XX Open Cup Grand Prix of Wrocław takes place on Sunday, March 29, 2020 at 10:00 CEST.

Link to the contest (you need an Open Cup login to participate).

The round is based on local competitions organized in 2018 and 2019 in Wrocław. Tasks were invented, prepared and translated by gawry, bardek, Arti1990, Rafiki53, Skedar, koratel, Kreyyy, Łukasz Zatorski, Arblash, yarek, MicGor, Maciektoja, w0nsh, kobor, Fly_37 and me.

Good luck!

**UPD:** There was a wrong time written at the beginning! I got confused because of the time change in Poland and I am deeply sorry about that.

**UPD:** Editorial

did anybody get 'check failed' on C?(div2)

i wrote that https://pastebin.com/kdEXLgvV

wasnt able to submit my solution

G was taken from atcoder

All problems were taken from competitions organized in Wrocław (G was proposed in 2018). We didn't notice that it appeared on AtCoder.

Well, "was taken from xyz" is actually much stronger statement that "appeared before in xyz", so I would like to stress that it originally appeared before that AtCoder was held. Some Polish contestants during that AtCoder already knew that problem from contest in Wrocław. Unfortunately it seems that this set of people didn't contain any guys from Wrocław...

I was https://en.wikipedia.org/wiki/Suurballe%27s_algorithm

Not really. They say something about solving for all sinks, but do not provide an algorithm.

I'm actually curious what the Wikipedia article means; they claim you can solve it for all sinks using time proportional to a single instance of Dijkstra, but the only solutions I've seen require $$$O(E \log V)$$$ time intead of $$$O(E + V \log V)$$$. Does anyone know of a $$$O(E + V \log V)$$$ algorithm?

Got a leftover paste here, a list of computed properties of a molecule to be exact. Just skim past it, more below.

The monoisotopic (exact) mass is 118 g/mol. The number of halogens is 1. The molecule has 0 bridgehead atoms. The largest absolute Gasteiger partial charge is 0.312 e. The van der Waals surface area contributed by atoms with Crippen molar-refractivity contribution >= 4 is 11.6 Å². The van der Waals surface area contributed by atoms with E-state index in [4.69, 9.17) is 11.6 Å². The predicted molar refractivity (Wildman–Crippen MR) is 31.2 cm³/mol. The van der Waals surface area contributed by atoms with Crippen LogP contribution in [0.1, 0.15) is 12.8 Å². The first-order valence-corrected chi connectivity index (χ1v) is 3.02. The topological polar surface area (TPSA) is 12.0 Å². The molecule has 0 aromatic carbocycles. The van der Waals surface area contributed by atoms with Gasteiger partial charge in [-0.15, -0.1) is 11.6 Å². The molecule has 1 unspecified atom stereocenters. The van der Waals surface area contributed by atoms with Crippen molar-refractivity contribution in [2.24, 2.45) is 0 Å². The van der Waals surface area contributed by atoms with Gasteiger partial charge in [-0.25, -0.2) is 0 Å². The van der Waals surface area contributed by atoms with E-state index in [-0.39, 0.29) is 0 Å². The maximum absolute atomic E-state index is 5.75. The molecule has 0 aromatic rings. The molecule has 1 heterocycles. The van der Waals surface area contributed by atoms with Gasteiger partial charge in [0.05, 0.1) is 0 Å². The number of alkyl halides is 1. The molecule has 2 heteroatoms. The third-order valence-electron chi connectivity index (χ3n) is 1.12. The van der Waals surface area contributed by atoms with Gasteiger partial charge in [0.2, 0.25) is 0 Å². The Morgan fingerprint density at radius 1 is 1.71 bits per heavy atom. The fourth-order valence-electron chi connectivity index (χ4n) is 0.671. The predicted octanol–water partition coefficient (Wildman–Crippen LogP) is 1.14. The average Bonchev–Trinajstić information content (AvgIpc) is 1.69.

Use Fibonacci heap + parallel bfs to find subtrees (to traverse all subtrees besides the largest)

Isn't that still $$$O(E \log V)$$$ because you check each edge up to $$$O(\log V)$$$ times?

Anyone has a good test case for K? I keep getting PE on test 3. My Code for reference

I believe acos(min(1.0,*)) would work.

Thank you so much! Problem solved. Never thought that two normalized vectors could have a dot greater than one...

That is your very typical geometrical trap. Never make yourself vulnerable to epsilon errors. Basically always think that all numbers are calculated within epsilon uncertainty. So if mathematics says that dot product of two normalized vectors can be in [-1,1] interval, assume your program provided you number from [-1-eps, 1+eps] interval. Which, as you saw, can be detrimental to correctness if you do not account for that uncertainty.

Why not all 12 problems on geometry implementation?

G is an instance of edge coloring in bipartite graphs. By using the algorithm here (problem F), we can obtain a $$$O(n^3)$$$ algorithm, compared to the standard $$$O(n^{3.5})$$$ solution using matching. My implementation of $$$O(n^3)$$$ runs 3.5x faster, and the code is also slightly shorter.

Of course, the same argument goes to AGC task. You can compare my code of flow solution and coloring solution.